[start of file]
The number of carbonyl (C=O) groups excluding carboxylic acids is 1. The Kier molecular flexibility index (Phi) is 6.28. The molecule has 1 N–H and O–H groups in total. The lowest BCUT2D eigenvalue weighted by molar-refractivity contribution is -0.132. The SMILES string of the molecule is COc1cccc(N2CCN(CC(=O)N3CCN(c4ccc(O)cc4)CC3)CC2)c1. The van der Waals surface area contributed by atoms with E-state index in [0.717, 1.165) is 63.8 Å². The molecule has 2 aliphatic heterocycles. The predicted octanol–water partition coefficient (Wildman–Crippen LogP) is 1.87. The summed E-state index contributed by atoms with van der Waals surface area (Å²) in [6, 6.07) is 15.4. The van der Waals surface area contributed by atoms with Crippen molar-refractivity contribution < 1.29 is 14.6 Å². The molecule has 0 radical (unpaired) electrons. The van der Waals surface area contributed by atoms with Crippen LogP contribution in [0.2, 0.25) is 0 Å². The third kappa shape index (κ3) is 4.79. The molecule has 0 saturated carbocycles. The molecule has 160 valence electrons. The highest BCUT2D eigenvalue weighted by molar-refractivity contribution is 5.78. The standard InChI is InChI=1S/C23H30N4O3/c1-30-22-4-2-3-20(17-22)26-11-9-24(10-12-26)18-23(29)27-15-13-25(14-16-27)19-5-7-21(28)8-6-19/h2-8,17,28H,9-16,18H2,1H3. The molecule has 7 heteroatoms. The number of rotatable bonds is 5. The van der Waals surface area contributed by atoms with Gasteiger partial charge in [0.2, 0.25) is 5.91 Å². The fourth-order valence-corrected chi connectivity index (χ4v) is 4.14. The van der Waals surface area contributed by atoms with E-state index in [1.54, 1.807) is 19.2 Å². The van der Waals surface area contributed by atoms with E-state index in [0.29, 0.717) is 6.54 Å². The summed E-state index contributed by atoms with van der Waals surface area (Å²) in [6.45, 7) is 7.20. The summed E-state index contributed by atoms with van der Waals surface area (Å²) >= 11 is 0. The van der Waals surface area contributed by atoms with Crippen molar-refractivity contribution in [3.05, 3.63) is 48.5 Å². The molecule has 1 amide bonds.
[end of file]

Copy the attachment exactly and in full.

The number of carbonyl (C=O) groups excluding carboxylic acids is 1. The Kier molecular flexibility index (Phi) is 6.28. The molecule has 1 N–H and O–H groups in total. The lowest BCUT2D eigenvalue weighted by molar-refractivity contribution is -0.132. The SMILES string of the molecule is COc1cccc(N2CCN(CC(=O)N3CCN(c4ccc(O)cc4)CC3)CC2)c1. The van der Waals surface area contributed by atoms with E-state index in [0.717, 1.165) is 63.8 Å². The molecule has 2 aliphatic heterocycles. The predicted octanol–water partition coefficient (Wildman–Crippen LogP) is 1.87. The summed E-state index contributed by atoms with van der Waals surface area (Å²) in [6, 6.07) is 15.4. The van der Waals surface area contributed by atoms with Crippen molar-refractivity contribution < 1.29 is 14.6 Å². The molecule has 0 radical (unpaired) electrons. The van der Waals surface area contributed by atoms with Crippen LogP contribution in [0.2, 0.25) is 0 Å². The third kappa shape index (κ3) is 4.79. The molecule has 0 saturated carbocycles. The molecule has 160 valence electrons. The highest BCUT2D eigenvalue weighted by molar-refractivity contribution is 5.78. The standard InChI is InChI=1S/C23H30N4O3/c1-30-22-4-2-3-20(17-22)26-11-9-24(10-12-26)18-23(29)27-15-13-25(14-16-27)19-5-7-21(28)8-6-19/h2-8,17,28H,9-16,18H2,1H3. The molecule has 7 heteroatoms. The number of rotatable bonds is 5. The van der Waals surface area contributed by atoms with Gasteiger partial charge in [0.2, 0.25) is 5.91 Å². The fourth-order valence-corrected chi connectivity index (χ4v) is 4.14. The van der Waals surface area contributed by atoms with E-state index in [1.54, 1.807) is 19.2 Å². The van der Waals surface area contributed by atoms with E-state index in [0.29, 0.717) is 6.54 Å². The summed E-state index contributed by atoms with van der Waals surface area (Å²) in [6.45, 7) is 7.20. The summed E-state index contributed by atoms with van der Waals surface area (Å²) >= 11 is 0. The van der Waals surface area contributed by atoms with Crippen molar-refractivity contribution in [3.05, 3.63) is 48.5 Å². The molecule has 1 amide bonds.